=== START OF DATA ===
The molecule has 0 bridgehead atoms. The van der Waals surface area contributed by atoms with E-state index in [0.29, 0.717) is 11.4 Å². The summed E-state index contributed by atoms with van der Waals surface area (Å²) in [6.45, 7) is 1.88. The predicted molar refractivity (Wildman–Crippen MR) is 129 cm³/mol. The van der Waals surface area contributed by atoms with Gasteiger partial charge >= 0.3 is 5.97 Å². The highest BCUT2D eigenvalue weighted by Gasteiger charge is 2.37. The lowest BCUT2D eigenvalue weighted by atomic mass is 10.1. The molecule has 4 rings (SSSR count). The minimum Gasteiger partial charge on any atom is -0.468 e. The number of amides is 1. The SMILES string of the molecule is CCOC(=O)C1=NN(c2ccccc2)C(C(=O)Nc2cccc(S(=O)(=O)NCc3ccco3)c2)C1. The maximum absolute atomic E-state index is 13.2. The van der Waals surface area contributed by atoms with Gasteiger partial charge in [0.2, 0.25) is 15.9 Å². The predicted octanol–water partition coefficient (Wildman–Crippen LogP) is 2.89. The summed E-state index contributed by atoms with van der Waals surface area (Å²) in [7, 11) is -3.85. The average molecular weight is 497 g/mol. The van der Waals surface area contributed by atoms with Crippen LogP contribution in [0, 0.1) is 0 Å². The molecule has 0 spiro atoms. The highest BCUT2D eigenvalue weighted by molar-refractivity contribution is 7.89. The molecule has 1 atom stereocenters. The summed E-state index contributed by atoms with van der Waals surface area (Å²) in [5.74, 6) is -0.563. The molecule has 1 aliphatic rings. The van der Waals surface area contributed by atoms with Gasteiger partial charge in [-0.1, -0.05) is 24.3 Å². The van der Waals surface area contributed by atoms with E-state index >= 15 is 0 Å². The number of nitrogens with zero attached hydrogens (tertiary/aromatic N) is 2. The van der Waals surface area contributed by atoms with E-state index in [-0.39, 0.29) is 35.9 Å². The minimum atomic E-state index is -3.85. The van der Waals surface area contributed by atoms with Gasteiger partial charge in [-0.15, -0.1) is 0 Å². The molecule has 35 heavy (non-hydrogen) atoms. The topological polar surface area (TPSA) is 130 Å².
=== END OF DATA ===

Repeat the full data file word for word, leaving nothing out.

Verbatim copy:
The molecule has 0 bridgehead atoms. The van der Waals surface area contributed by atoms with E-state index in [0.29, 0.717) is 11.4 Å². The summed E-state index contributed by atoms with van der Waals surface area (Å²) in [6.45, 7) is 1.88. The predicted molar refractivity (Wildman–Crippen MR) is 129 cm³/mol. The van der Waals surface area contributed by atoms with Gasteiger partial charge >= 0.3 is 5.97 Å². The highest BCUT2D eigenvalue weighted by Gasteiger charge is 2.37. The lowest BCUT2D eigenvalue weighted by atomic mass is 10.1. The molecule has 4 rings (SSSR count). The minimum Gasteiger partial charge on any atom is -0.468 e. The number of amides is 1. The SMILES string of the molecule is CCOC(=O)C1=NN(c2ccccc2)C(C(=O)Nc2cccc(S(=O)(=O)NCc3ccco3)c2)C1. The maximum absolute atomic E-state index is 13.2. The van der Waals surface area contributed by atoms with Gasteiger partial charge in [0.2, 0.25) is 15.9 Å². The predicted octanol–water partition coefficient (Wildman–Crippen LogP) is 2.89. The summed E-state index contributed by atoms with van der Waals surface area (Å²) in [7, 11) is -3.85. The average molecular weight is 497 g/mol. The van der Waals surface area contributed by atoms with Crippen LogP contribution in [0, 0.1) is 0 Å². The molecule has 0 spiro atoms. The highest BCUT2D eigenvalue weighted by molar-refractivity contribution is 7.89. The molecule has 1 atom stereocenters. The summed E-state index contributed by atoms with van der Waals surface area (Å²) in [5.74, 6) is -0.563. The molecule has 1 aliphatic rings. The van der Waals surface area contributed by atoms with Gasteiger partial charge in [-0.1, -0.05) is 24.3 Å². The van der Waals surface area contributed by atoms with E-state index >= 15 is 0 Å². The number of nitrogens with zero attached hydrogens (tertiary/aromatic N) is 2. The van der Waals surface area contributed by atoms with E-state index in [-0.39, 0.29) is 35.9 Å². The minimum atomic E-state index is -3.85. The van der Waals surface area contributed by atoms with Gasteiger partial charge in [-0.15, -0.1) is 0 Å². The molecule has 35 heavy (non-hydrogen) atoms. The topological polar surface area (TPSA) is 130 Å².